26 January 2014 – All public transport specialists know Curitiba, at least by reputation. In the 1980s, Curitiba invented the concept of Bus Rapid Transit (BRT), better known in France as High-level Bus Rapid Transit, as a highly-efficient public transport network to manage the mobility of the nearly 3 million inhabitants of the city. Today, Curitiba’s BRT system features 1,100 km of bus lines with 81 of them located in the densest parts of the city. It has more than 2,000 buses, some of which measure 28 metres long and can carry up to 250 passengers.
BRT systems, such as in Curitiba, have all the same advantages of a subway: frequent passenger pickups, closed stations with elevated platforms to better control passenger boarding and alighting, easy access for disabled persons and turnstiles at station entrances to help fight fraud. Transfer stations also provide a variety of shops and services, such as phone booths and newsstands.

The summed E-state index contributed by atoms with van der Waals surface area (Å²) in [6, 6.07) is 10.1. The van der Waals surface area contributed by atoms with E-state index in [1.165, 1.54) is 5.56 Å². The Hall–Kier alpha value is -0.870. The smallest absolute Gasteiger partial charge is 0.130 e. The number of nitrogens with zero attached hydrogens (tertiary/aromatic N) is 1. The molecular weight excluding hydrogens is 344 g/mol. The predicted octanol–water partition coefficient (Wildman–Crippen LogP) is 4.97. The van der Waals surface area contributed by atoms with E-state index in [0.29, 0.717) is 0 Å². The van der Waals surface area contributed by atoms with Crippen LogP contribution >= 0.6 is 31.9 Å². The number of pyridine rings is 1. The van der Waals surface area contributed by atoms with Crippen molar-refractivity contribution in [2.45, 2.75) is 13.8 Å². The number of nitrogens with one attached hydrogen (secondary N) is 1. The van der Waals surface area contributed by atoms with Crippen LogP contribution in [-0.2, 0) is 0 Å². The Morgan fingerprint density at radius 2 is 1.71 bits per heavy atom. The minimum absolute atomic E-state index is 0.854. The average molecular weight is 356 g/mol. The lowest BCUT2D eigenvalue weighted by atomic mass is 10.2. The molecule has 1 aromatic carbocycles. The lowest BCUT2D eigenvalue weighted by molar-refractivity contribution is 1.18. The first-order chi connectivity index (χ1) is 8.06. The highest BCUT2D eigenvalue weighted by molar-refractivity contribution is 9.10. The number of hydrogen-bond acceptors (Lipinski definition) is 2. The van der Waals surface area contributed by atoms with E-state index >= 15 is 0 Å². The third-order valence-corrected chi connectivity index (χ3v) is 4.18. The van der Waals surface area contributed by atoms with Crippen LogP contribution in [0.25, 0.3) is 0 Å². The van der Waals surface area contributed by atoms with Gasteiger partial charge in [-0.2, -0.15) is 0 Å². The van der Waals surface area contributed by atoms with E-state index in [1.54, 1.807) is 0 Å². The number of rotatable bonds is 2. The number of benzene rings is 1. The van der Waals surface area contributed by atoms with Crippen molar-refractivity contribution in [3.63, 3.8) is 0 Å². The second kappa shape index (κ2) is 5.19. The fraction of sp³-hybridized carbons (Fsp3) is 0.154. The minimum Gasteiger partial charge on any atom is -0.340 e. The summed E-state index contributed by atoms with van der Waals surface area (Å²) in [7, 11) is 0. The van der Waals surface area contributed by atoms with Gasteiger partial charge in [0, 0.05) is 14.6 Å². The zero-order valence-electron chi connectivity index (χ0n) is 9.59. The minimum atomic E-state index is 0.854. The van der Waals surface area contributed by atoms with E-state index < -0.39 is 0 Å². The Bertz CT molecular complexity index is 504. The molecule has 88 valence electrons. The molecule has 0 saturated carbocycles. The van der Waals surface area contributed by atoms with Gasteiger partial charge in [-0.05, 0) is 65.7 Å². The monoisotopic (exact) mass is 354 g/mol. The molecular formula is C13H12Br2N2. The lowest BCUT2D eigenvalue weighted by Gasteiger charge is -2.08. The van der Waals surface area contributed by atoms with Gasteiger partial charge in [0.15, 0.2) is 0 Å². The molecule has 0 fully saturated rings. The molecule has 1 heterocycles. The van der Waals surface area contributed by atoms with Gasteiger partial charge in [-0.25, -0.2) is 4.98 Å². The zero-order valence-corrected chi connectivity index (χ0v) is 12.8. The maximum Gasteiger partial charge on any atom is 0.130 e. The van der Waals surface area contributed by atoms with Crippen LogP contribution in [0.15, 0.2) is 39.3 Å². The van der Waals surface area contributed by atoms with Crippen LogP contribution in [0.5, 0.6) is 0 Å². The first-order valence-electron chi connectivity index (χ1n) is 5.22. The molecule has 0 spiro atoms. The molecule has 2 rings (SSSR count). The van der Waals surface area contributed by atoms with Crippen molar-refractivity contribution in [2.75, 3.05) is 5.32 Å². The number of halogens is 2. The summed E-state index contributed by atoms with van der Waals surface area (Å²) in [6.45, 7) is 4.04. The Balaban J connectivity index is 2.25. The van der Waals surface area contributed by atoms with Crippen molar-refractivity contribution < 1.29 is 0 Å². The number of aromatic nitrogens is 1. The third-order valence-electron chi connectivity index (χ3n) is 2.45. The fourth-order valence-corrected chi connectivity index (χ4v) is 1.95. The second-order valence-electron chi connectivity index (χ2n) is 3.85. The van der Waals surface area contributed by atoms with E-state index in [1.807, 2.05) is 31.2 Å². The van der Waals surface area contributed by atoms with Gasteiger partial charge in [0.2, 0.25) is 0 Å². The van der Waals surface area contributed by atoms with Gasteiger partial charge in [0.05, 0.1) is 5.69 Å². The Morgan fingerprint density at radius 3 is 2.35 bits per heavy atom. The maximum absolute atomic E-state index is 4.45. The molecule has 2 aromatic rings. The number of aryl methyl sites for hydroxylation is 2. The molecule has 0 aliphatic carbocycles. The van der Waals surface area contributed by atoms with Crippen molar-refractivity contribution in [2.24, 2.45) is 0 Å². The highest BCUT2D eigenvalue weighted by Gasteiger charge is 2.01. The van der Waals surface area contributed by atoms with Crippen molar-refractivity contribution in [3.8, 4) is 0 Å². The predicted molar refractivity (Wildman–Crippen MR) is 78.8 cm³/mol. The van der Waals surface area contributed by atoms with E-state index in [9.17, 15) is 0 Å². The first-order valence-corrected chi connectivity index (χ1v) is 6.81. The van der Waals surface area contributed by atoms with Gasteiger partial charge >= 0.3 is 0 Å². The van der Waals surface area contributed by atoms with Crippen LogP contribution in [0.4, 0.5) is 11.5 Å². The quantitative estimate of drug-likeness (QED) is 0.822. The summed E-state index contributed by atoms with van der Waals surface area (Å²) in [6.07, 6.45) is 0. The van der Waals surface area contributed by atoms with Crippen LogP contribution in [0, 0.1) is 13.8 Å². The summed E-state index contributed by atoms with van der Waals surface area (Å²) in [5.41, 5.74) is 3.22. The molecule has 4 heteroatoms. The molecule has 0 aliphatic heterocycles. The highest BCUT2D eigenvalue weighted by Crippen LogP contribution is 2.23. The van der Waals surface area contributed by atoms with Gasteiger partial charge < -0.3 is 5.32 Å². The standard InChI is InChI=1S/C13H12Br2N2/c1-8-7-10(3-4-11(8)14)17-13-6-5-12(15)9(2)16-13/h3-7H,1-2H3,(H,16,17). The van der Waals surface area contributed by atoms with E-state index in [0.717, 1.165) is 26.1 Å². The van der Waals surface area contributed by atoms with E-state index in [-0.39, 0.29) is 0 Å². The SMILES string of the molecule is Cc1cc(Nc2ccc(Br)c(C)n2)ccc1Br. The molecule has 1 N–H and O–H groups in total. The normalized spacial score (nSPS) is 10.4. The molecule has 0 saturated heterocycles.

However, like many Brazilian cities, Curitiba is experiencing strong population growth. In fact, its population has tripled over the last 25 years. Today, the bus network, which records 2.3 million trips per day on average, can barely cope with demand.
In order to prevent a massive uptake in the use of private cars, the city has decided to invest in…bicycles. In late 2013, Curitiba launched a plan to build 300 kilometres of bicycle lanes to be completed by 2016, for an estimated BRL 90 million (USD 38.5 million).
Curitiba’s new sustainable project will indeed strengthen and improve its third place ranking among the world’s "smartest cities" in Forbes magazine, for its exemplary urban management combining the environment, quality of life and economic development.